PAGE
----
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As the following article from the Economist indicates, coffee as a commodity is in a bear market. There is a coffee ETF, CAFE which can be used to trade coffee.

Bear markets are the best time to initiate new positions. I am talking more about an investment time frame of 10yrs+. Cash is being destroyed worldwide through Central Bank inflation. It needs to go somewhere.

Currently commodities are hated because growth everywhere is slow, slowing or non-existent. Once the excesses of the system are burned away, which they will be, things will gradually improve.

Start investing, nibbling, in existing bear markets. Avoid the bull markets for the moment, as, will they sustain in the face of the end of liquidity? Although it has to be said that the liquidity has been pledged for some time to come.

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NOT everyone appreciates the pungent smell of roasting coffee. Just ask the authorities in Brazil, who have been faced with farmers burning bags of beans and chanting slogans borrowed from recent nationwide protests to demand fatter state subsidies. The farmers are upset by falling prices: their beans now fetch around $106 a 60kg bag, a four-year low and less than half what they could get a couple of years ago. A reversal looks unlikely soon.

A third of the world’s coffee is grown in Brazil. Along with other countries that mainly cultivate the tastier and pricier arabica-bean variety, it faces two problems. First, the traditional markets for their wares are saturated. Growth in Europe, America and Japan, which between them glug over half the world’s coffee, is flat. Second, in places like China, Indonesia and Brazil itself, where coffee is an affordable luxury for the middle class, the market is growing by around 5% a year. But these drinkers are filling their pots with cheaper robusta beans—what Kona Haque of Macquarie dubs the “emerging-market coffee”.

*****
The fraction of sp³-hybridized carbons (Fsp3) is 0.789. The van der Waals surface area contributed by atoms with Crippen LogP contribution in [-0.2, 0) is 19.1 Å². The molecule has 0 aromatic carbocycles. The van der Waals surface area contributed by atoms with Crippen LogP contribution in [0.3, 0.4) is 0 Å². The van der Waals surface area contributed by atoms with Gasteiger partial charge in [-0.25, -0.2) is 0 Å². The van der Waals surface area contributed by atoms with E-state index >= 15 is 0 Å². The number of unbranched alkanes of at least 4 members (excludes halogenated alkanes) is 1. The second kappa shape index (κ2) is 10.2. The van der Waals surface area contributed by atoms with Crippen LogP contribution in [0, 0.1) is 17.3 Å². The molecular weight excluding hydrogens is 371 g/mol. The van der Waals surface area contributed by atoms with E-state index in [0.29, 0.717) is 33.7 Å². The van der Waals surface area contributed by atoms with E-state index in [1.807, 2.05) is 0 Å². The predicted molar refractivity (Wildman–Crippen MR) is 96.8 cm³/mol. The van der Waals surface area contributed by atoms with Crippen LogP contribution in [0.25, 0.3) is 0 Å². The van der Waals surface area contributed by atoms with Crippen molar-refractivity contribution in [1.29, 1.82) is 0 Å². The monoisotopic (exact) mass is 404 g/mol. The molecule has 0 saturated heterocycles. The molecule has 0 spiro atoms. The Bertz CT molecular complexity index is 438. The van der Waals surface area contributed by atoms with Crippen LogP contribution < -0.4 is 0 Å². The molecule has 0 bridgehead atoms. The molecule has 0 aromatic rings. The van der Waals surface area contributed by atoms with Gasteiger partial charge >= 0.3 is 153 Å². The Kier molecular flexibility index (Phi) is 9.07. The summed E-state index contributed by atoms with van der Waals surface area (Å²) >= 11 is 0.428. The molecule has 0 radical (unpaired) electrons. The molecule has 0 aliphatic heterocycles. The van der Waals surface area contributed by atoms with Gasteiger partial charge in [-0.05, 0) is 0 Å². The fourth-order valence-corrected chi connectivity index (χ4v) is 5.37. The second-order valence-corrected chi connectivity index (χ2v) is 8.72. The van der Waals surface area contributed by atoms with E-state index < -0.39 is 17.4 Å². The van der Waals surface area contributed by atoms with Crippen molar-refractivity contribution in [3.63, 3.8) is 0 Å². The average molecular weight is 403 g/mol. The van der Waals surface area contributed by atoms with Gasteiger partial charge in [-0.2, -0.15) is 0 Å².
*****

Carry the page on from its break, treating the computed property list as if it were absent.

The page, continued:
Strong demand for entry-level coffee—40% of the world’s coffee crop is now robusta beans—has enabled Vietnam to go from almost nothing a decade ago to producing 25m bags today (see chart). Worse still for arabica producers, the recession in Europe has hit demand and squeezed profits for roasters. These processors, including big food firms such as Nestlé and Kraft, have responded by blending cheaper robusta with arabica. As a result robusta prices have not fallen as fast as arabica. Even so, the narrowing gap between them has not yet prompted beancounters to reintroduce the costlier variety.

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